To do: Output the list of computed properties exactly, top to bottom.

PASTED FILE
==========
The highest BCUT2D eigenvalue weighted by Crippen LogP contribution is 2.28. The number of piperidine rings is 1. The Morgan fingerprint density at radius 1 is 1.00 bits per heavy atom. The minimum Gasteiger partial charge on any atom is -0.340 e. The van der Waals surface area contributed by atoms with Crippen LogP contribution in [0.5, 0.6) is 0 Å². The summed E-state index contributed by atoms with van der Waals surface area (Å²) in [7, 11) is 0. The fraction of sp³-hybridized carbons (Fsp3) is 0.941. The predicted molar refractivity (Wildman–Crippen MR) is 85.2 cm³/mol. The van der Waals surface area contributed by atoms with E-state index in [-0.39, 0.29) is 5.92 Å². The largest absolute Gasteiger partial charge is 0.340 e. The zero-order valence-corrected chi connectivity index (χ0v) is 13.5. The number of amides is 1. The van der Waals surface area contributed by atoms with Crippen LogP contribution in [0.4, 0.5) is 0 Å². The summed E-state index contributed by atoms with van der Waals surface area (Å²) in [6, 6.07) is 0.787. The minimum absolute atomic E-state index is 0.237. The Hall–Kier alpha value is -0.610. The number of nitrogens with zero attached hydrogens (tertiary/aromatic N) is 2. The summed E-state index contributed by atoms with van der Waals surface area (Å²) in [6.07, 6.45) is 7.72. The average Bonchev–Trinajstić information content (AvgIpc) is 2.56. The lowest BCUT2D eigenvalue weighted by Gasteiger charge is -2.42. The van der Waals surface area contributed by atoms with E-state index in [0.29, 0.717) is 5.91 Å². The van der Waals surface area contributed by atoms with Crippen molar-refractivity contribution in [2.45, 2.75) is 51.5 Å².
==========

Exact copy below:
The highest BCUT2D eigenvalue weighted by Crippen LogP contribution is 2.28. The number of piperidine rings is 1. The Morgan fingerprint density at radius 1 is 1.00 bits per heavy atom. The minimum Gasteiger partial charge on any atom is -0.340 e. The van der Waals surface area contributed by atoms with Crippen LogP contribution in [0.5, 0.6) is 0 Å². The summed E-state index contributed by atoms with van der Waals surface area (Å²) in [7, 11) is 0. The fraction of sp³-hybridized carbons (Fsp3) is 0.941. The predicted molar refractivity (Wildman–Crippen MR) is 85.2 cm³/mol. The van der Waals surface area contributed by atoms with E-state index in [-0.39, 0.29) is 5.92 Å². The largest absolute Gasteiger partial charge is 0.340 e. The zero-order valence-corrected chi connectivity index (χ0v) is 13.5. The number of amides is 1. The van der Waals surface area contributed by atoms with Crippen LogP contribution in [0.4, 0.5) is 0 Å². The summed E-state index contributed by atoms with van der Waals surface area (Å²) in [6, 6.07) is 0.787. The minimum absolute atomic E-state index is 0.237. The Hall–Kier alpha value is -0.610. The number of nitrogens with zero attached hydrogens (tertiary/aromatic N) is 2. The summed E-state index contributed by atoms with van der Waals surface area (Å²) in [6.07, 6.45) is 7.72. The average Bonchev–Trinajstić information content (AvgIpc) is 2.56. The lowest BCUT2D eigenvalue weighted by Gasteiger charge is -2.42. The van der Waals surface area contributed by atoms with E-state index in [0.29, 0.717) is 5.91 Å². The van der Waals surface area contributed by atoms with Crippen molar-refractivity contribution in [2.45, 2.75) is 51.5 Å².